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Prayer. Or Going Inward.

I always think of prayer as an inward journey. An offering of love and great.full.ness to our highest Selves. A sharing of dreams + fears + positively affirming truth with our highest Selves. A request for guidance from that spark of divinity within us that has the answers to all our questions. Call it Source, God, Light, a Higher Power, The Universe, Energy. It is the same divinity within us that exists outside us, around us. It is you. Me. And bigger than We. Embracing. Encompassing.

As I embark on my journey into Gabrielle Bernstein’s May Cause Miracles, about prayer, connection and release of fear, it’s fitting that Michael Leunig’s The Prayer Tree should find its way into my hands (by way of my dear friend, Gill, whom the universe has employed on more than one occasion to deliver to me love notes and whisperings of guidance and brightly coloured affirmations.)

Allow me to share with you Leunig’s introduction.

It reminds me that faith is freedom to feel connected, even if I don’t know what to. That my place of worship is wherever I feel inspired to pray. That prayer is the divine expression of {and connection to} my Soul…

“A person kneels to contemplate a tree and to reflect upon the troubles and joys of life.


It is difficult to accept that life is difficult; that love is not easy and that doubt and struggle, suffering and failure, are inevitable for each and every one of us.

We seek life’s ease. We yearn for joy and release, for flowers and the sun. And although we may find these in abundance we also find ourselves lying awake at night possessed by the terrible fear that life is impossible. Sometimes when we least expect it we wake up overwhelmed by a massive sense of loneliness, misery, chaos and death: appalled by the agony and futility of existence.

It is difficult indeed to accept that this darkness that this darkness belongs naturally and importantly to our human condition and that we must live with it and bear it. It seems so unbearable.

Nature, however, requires that we have the darkness of our painful feelings and that we respect it and make a bold place for it in our lives. Without its recognition and acceptance there can be no true sense of life’s great depth, wherein lies our capacity to love, to create and to make meaning.

Nature requires that we form a relationship between our joy and our despair, that they not remain divided or hidden from one another. For these are the feelings which must cross-pollinate and inform each other in order that the soul be enlivened and strong. It is the soul, after all, which bears the burden of our experience. It is the soul which senses most faithfully our function within the integrity of the natural world.

Nature requires that we be soulful and therefore requires a dimension within us where darkness and light may meet and know each other. Mornings and evenings somewhere inside, with similar qualities to the morning and evenings of the earth. Qualities of gradual but vast change; of stillness and tender transference, fading and emerging, foreboding and revelation.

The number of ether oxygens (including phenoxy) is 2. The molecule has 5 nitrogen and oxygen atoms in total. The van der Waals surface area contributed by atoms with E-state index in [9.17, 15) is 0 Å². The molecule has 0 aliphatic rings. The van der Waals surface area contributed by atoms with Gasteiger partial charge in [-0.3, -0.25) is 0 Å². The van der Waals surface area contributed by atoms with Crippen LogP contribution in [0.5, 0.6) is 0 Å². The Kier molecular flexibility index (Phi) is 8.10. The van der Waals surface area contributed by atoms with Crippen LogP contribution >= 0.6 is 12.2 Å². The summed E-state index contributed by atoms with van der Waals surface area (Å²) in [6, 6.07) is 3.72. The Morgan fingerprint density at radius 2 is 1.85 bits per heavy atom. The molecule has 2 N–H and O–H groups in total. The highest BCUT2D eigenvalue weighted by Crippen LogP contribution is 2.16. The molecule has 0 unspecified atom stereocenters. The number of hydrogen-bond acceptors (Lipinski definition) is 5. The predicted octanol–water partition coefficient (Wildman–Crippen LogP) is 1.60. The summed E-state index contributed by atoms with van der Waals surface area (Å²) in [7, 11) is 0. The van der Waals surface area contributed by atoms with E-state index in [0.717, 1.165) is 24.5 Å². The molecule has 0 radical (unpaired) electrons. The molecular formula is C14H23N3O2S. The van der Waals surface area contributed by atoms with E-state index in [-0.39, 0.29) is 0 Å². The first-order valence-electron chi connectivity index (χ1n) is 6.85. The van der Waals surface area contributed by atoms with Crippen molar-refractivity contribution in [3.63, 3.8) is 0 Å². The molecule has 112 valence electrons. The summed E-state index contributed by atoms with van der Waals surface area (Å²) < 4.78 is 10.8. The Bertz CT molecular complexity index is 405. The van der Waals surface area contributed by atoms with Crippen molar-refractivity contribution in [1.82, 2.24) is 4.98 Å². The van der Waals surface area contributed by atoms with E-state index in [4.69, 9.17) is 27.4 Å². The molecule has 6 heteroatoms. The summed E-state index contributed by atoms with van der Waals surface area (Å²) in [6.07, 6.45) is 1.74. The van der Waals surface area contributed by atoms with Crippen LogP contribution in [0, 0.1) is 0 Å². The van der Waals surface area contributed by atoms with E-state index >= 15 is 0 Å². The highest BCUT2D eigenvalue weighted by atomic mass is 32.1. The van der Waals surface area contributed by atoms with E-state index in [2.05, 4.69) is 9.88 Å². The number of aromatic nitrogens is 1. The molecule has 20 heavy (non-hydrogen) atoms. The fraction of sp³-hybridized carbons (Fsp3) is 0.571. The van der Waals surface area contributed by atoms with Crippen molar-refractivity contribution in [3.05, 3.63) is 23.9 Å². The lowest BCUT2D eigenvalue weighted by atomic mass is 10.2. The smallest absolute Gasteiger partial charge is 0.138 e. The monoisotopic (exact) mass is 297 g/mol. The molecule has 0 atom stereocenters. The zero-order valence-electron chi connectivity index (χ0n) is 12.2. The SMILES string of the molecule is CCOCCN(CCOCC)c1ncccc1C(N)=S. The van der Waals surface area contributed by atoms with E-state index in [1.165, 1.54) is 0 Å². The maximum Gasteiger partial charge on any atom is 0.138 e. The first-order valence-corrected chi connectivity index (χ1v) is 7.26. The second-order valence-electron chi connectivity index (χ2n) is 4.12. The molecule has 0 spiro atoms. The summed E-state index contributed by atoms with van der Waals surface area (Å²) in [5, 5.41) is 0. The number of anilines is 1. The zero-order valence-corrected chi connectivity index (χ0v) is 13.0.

Mornings and evenings: the traditional times for prayer and the singing of birds, times of graceful light whereby the heart may envisage its poetry and describe for us what it sees.

But how do we find the mornings and evenings within? How do we establish and behold them and be affected by their gentle atmospheres and small miracles? How do we enter this healing twilight?

The matter requires our imagination. In particular, it requires the aspect of imagination we have come to know as prayer.

We pray. We imagine our way inwards and downwards and there, with heartfelt thoughts or words we declare our fears and our yearnings; we call out for love and forgiveness; we proclaim our responsibility and gratitude. The struggling, grounded soul speaks to the higher spirit and thus we exist in the mornings and the evenings of the heart: thus we are affected and changed by the qualities we have created within ourselves.

Might not prayer then be our most accessible means to inner reconciliation; a natural healing function in response to the pain of the divided self and the divided world? Might not prayerfulness be part of our survival instinct belonging more to the wilderness than to the church.

And just as we have become somewhat alienated from nature and its cycles, could it be that we are estranged from our instinctive capacity for prayer and need to understand it afresh from the example of the natural world?


The person contemplates the tree.


The tree sends its roots beneath the surface, seeking nourishment in the dark soil: the rich “broken down” matter of life.

As they reach down and search, the roots hold the tree firmly to the earth.

Thus held and nourished, the tree grows upwards into the light, drinking the sun and air and expressing its truth: its branches and foliage, its flowers and fruit. Life swarms around and into it. Birds and insects teem within its embrace. Carrying pollen and seed. They nest and breed and sing and buzz. They glorify the creation.

The tree changes as it grows. It is torn by wind and lightning, frost and fire. Branches die and new ones emerge. The drama of existence has its way with the tree but still it grows; still its roots reach down into the darkness; still its branches flow with sap and reach upward and outward into the world.


A person kneels to contemplate a tree and to reflect upon the troubles and joys of life. The person imagines mornings and evenings in a great forest of prayers, swarming and teeming with life.

The person is learning how to pray.”

And as Neil Young once alluded to in an interview:
We all need faith. We all need to feel something.

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